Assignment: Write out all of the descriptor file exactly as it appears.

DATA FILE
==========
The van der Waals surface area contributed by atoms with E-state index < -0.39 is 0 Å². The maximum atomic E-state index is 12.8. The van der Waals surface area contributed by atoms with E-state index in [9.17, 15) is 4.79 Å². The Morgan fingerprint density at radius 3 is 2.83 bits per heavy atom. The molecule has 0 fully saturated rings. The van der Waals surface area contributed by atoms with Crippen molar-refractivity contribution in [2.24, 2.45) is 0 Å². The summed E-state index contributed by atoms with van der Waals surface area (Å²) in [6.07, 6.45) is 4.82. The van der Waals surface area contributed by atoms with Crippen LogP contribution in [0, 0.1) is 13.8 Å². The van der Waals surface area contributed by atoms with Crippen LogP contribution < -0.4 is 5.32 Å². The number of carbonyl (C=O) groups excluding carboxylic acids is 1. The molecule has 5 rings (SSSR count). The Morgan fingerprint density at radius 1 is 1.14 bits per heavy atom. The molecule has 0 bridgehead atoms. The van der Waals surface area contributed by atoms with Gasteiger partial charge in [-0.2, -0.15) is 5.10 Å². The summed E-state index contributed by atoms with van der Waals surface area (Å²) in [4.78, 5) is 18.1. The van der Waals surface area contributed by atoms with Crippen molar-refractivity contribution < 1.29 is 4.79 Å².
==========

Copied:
The van der Waals surface area contributed by atoms with E-state index < -0.39 is 0 Å². The maximum atomic E-state index is 12.8. The van der Waals surface area contributed by atoms with E-state index in [9.17, 15) is 4.79 Å². The Morgan fingerprint density at radius 3 is 2.83 bits per heavy atom. The molecule has 0 fully saturated rings. The van der Waals surface area contributed by atoms with Crippen molar-refractivity contribution in [2.24, 2.45) is 0 Å². The summed E-state index contributed by atoms with van der Waals surface area (Å²) in [6.07, 6.45) is 4.82. The van der Waals surface area contributed by atoms with Crippen LogP contribution in [0, 0.1) is 13.8 Å². The van der Waals surface area contributed by atoms with Crippen LogP contribution < -0.4 is 5.32 Å². The number of carbonyl (C=O) groups excluding carboxylic acids is 1. The molecule has 5 rings (SSSR count). The Morgan fingerprint density at radius 1 is 1.14 bits per heavy atom. The molecule has 0 bridgehead atoms. The van der Waals surface area contributed by atoms with Gasteiger partial charge in [-0.2, -0.15) is 5.10 Å². The summed E-state index contributed by atoms with van der Waals surface area (Å²) in [4.78, 5) is 18.1. The van der Waals surface area contributed by atoms with Crippen molar-refractivity contribution < 1.29 is 4.79 Å².